A PILOT to test the commercial viability of a mussel hatchery in Scotland will be established in Scalloway, Shetland, it was announced yesterday.
The Scottish Aquaculture Innovation Centre (SAIC) and Highlands and Islands Enterprise launched the £1.9 million, 30-month project at an industry workshop in Edinburgh.
Shellfish production is a growing industry in Scotland, supporting more than 500 jobs across the supply chain, many in rural areas. Mussel production in Scotland reached its highest ever level in 2014, with Shetland accounting for almost 80 per cent of production.
There is capacity and demand to raise production substantially, if the industry can address issues such as the availability of mussel spat, said SAIC.
The establishment of a commercial hatchery to produce spat would help to resolve this issue, providing Scottish producers with a reliable supply of spat (and potentially other juvenile shellfish).
Other key partners in the hatchery project include the Scottish Shellfish Marketing Group, the University of the Highlands and Islands and the Scottish government.
At its first annual conference, SAIC also announced funding for two new cleaner fish projects, both exploring the potential of lumpfish. The first, led by Marine Harvest Scotland, with partners Benchmark, BioMar, the Scottish Salmon Company, Otter Ferry and Stirling University, will look at breeding, feeding and deploying lumpsuckers, said SAIC chief executive Heather Jones (pictured).
The £2.5 million, three-year project will receive funding of £817,000 from SAIC, said Jones.
The second research scheme will be led by the Fish Vet Group, with Scottish Sea Farms, the Scottish Salmon Company, Grieg Seafood, and Cook Aquaculture as industry partners, and Stirling University and Ardtoe Marine Research Facility providing the academic support.
This £475,000, two-year project will look at improving the survival and welfare of lumpfish.
Scotland’s deputy first minister John Swinney, who was the keynote speaker at the conference, said: ‘Scotland’s aquaculture industry makes a vital contribution to our economy.
‘It generates economic activity in Scotland worth £1.86 billion every year and creates thousands of jobs in often very remote areas.
‘The Scottish government is fully supportive of the sustainable growth of aquaculture, underpinned by world leading science, research and innovation and the Scottish Aquaculture Innovation Centre has a key role in proactively driving innovation.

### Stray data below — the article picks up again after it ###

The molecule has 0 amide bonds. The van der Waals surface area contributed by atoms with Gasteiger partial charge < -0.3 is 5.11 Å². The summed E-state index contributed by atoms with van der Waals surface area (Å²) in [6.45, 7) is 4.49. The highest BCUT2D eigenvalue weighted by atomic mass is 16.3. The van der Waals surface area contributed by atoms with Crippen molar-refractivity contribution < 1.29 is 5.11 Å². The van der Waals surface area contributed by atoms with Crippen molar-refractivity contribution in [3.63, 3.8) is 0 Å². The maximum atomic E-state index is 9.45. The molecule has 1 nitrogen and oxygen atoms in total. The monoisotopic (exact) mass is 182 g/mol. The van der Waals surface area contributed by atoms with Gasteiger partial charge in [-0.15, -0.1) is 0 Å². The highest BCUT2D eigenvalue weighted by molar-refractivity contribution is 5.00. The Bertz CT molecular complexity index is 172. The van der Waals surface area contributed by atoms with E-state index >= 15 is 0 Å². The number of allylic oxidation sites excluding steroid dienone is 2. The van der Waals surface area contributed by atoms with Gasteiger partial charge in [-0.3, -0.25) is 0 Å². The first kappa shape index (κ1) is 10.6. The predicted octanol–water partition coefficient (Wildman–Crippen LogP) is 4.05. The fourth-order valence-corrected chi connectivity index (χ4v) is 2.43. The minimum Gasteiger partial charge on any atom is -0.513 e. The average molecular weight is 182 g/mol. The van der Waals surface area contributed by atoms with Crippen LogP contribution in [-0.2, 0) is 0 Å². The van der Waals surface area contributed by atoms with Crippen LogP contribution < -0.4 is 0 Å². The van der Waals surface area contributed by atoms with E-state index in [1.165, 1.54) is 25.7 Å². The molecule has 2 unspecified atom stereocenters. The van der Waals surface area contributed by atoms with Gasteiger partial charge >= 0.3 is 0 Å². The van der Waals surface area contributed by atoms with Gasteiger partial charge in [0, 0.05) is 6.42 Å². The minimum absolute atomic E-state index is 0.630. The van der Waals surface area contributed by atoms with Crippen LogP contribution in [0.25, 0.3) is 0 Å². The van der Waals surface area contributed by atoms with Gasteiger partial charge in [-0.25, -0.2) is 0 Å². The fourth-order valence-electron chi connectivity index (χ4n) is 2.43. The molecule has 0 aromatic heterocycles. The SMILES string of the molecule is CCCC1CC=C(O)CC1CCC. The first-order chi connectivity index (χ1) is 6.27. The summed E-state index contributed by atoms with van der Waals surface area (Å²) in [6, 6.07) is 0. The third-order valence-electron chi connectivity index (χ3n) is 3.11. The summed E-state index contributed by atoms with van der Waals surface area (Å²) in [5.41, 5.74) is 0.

‘I welcome this announcement of an innovative project to develop Scotland’s first commercial mussel hatchery.
‘This stepping stone initiative is crucial to our shellfish industry, enhancing the opportunity for significant future growth.’
There are two main elements to the shellfish project:
- establishing a core pilot-scale hatchery at the NAFC Marine Centre UHI in Scalloway, Shetland, and testing the commercial feasibility of spat production;
- a programme of research and development to support new technologies and processes aimed at increasing the yield of farmed mussels in Scotland.
Also involved in the R&D programme are members of the MASTS (Marine Alliance for Science and Technology) academic community.
In addition to the NAFC Marine Centre UHI, this includes researchers at the University of Stirling’s Institute of Aquaculture, the Scottish Association for Marine Science (SAMS, which is also a member of the University of the Highlands and Islands) and Marine Science Scotland, as well as a Scottish research focused company, Xelect.
Funding for project includes contributions from SSMG, the Scottish Aquaculture Innovation Centre, Xelect and the academic partners, as well as significant investment from Highlands and Islands Enterprise and the Scottish Government.
Jones said: ‘Developing secure health certified spat production systems is a Priority Innovation Action for SAIC, and we’re very pleased to drive such an initiative forward and co-fund this stepping stone to a commercial hatchery project.
‘In bringing together academic expertise and industry ambition, this transformative project could deliver measurable economic growth in a key Scottish sector.’
Michael Tait, chairman of SSMG, said: ‘Having a more reliable source of spat will help shellfish producers in Scotland meet the industry’s shellfish production target of 13,000 tonnes by 2020.
‘In addition, the new technologies and processes permitted by the SAIC sponsored research could allow our members to generate increased and more reliable yields, and help them target new export markets. This announcement is a milestone for the industry.’
Elaine Jamieson, head of Food & Drink, Highlands and Islands Enterprise, said: ‘The Highlands and Islands has a global reputation in aquaculture and our produce is renowned for its high quality.
‘The shellfish industry clearly has ambition to increase production, and this collaborative research project has the potential to strengthen Scotland’s position in a growing international market. We believe the project will be a catalyst to significantly improving productivity and output.
‘The vast majority of our shellfish producers are located in coastal communities in the north and west of Scotland, so in addition to supporting growth in the food and drink sector, this project will benefit communities and create new jobs in some of our more remote areas.’
University of the Highlands and Islands deputy principal Dr Crichton Lang, said: ‘The applied research made possible by this hatchery project will look at aspects the industry considers important to commercial success.
‘As such, the research could make a demonstrable impact on coastal communities and the shellfish industry in Scotland, and we are delighted to be part of this collaboration.’